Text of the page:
Museum of International Folk Art
Dancing Shadows, Epic Tales: Wayang Kulit of Indonesia
FOR IMMEDIATE RELEASE
October 22, 2008
Santa Fe, NM —Wayang kulit performance of Indonesia, among the oldest and greatest story telling traditions in the world, is said to lie at the heart of Javanese culture. Wayang kulit are flat, elaborately painted and intricately carved and perforated leather shadow puppets that cast dazzling shadows through a cotton screen. Traditional performances last all night, beginning in the evening and lasting to dawn. Wayang Kulit performances are always accompanied by a gamelan orchestra—a traditional Indonesian musical ensemble that includes a variety of instruments such as gongs, drums, metallaphones, xylophones, stringed instruments, and vocalists.
This highly refined and complex art form may be performed to commemorate important rites-of-passage (such as circumcisions and weddings), holidays, national events (such as political elections), and personal accomplishments.
Performances are usually based on classical literature such as the Indian epics, Mahabharata and Ramayana with contemporary issues incorporated into particular scenes. In fact, the Museum of International Folk Art houses George Bush and Saddam Hussein shadow puppets. Important moral, ethical, and philosophical ideas are taught in every show, while entertaining the audience at times with roaring humor and special action-packed scenes.
Dancing Shadows, Epic Tales: Wayang Kulit of Indonesia will introduce the distinct form of wayang kulit found in Central Java. Various aspects of this performance art will be explored, including gamelan, artistic techniques involved in making shadow puppets, the cast of characters, and regional variations of wayang.
The exhibit’s highlight is a 3.5 meter, double sided screen. Much like audiences in Central Java, museum visitors can watch dancing and battling shadows (on video) on one side of the screen and walk around the stage to watch (a video of) the shadow master at work from “behind the scenes.”
Featured in the exhibit will be a full gamelan ensemble and the Museum’s own extraordinary collection of wayang kulit— a full set of over 200 gold and bronze-leafed Surakarta-style, court-based shadow puppets acquired from some of Java’s prominent puppeteers. The puppets will flank the screen to the left and right creating the typical yet stunning arrangement that can be seen at actual performances in Central Java.
Dancing Shadows, Epic Tales: Wayang Kulit of Indonesia opens Sunday, March 8, 2009 from 1:00 to 4:00 p.m., with a reception hosted by the Women’s Board of the Museum of New Mexico. There will be musical gamelan performances and art-making demonstrations. The reception is free to New Mexico residents.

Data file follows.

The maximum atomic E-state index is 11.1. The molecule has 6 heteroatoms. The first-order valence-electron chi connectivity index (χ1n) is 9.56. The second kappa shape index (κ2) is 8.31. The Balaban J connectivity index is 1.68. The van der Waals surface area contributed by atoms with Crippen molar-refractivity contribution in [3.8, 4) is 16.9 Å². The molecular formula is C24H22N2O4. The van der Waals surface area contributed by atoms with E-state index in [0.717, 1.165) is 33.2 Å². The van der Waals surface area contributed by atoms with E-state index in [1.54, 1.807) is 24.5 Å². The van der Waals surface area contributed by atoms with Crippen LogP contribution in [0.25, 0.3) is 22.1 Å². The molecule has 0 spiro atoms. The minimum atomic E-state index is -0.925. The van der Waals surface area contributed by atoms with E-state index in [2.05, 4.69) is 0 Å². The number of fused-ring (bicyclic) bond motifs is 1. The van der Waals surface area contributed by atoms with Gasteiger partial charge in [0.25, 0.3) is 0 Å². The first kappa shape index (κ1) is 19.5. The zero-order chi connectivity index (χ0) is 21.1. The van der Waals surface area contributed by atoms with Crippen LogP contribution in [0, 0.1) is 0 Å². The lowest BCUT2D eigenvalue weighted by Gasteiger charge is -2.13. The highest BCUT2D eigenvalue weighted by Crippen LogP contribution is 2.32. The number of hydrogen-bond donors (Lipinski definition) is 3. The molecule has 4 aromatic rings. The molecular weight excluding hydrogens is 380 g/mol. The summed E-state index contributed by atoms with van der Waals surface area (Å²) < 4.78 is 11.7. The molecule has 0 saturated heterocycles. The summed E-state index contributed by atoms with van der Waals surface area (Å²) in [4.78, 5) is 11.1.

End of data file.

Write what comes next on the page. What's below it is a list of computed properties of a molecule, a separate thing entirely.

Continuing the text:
The exhibition is curated by Felicia Katz Harris and will remain on view through March 14, 2010.
For images and additional information about this exhibition and about the Museum of International Folk Art, visit our Media Center at http://media.museumofnewmexico.org/. To download images and text you will need to register (a simple process) if you have not already done so.
Felicia Katz Harris, Curator
Steve Cantrell, PR Manager
505-310-3539 – cell
The Museum of International Folk Art houses the world’s largest collection of international folk art, with ongoing exhibitions Multiple Visions: A Common Bond in Girard Wing and Familia y Fe in the Hispanic Heritage Wing. Changing and traveling exhibitions are offered in the Bartlett Wing and exhibitions highlighting textiles are featured the Neutrogena Wing. Lloyd’s Treasure Chest offers visitors interactive displays about collections and how museums care for collections.
The Museum of International Folk Art is a Division of the New Mexico Department of Cultural Affairs.
Information for the Public
Location: The Museum of International Folk Art is located on Museum Hill™, Camino Lejo off Old Santa Fe Trail.
Contact: 505-476-1200 or www.internationalfolkart.org.
Days/Times: Tuesday through Sunday, 10:00 a.m.-5:00 p.m. Between Memorial Day and Labor Day the Museum is open on Mondays at the same times.
Admission: School groups free. Children 16 and under free. New Mexico residents with ID free on Sundays. New Mexico resident Senior Citizens (age 60+) with ID free Wednesdays. Museum Foundation members free. NM Veterans with 50% or greater disability free. Students with ID $1 discount. Single visit to one museum: $8.00 for non-state residents; $6.00 for New Mexico residents. Four-day pass to five museums including state-run museums in Santa Fe plus The Museum of Spanish Colonial Art $18.00. One-day pass for two museums (Museum of International Folk Art and Museum of Indian Arts and Culture OR The New Mexico Museum of Art and Palace of the Governors) $12.00. Group rate for ten or more people: single visit $6.00, four day pass $16.00.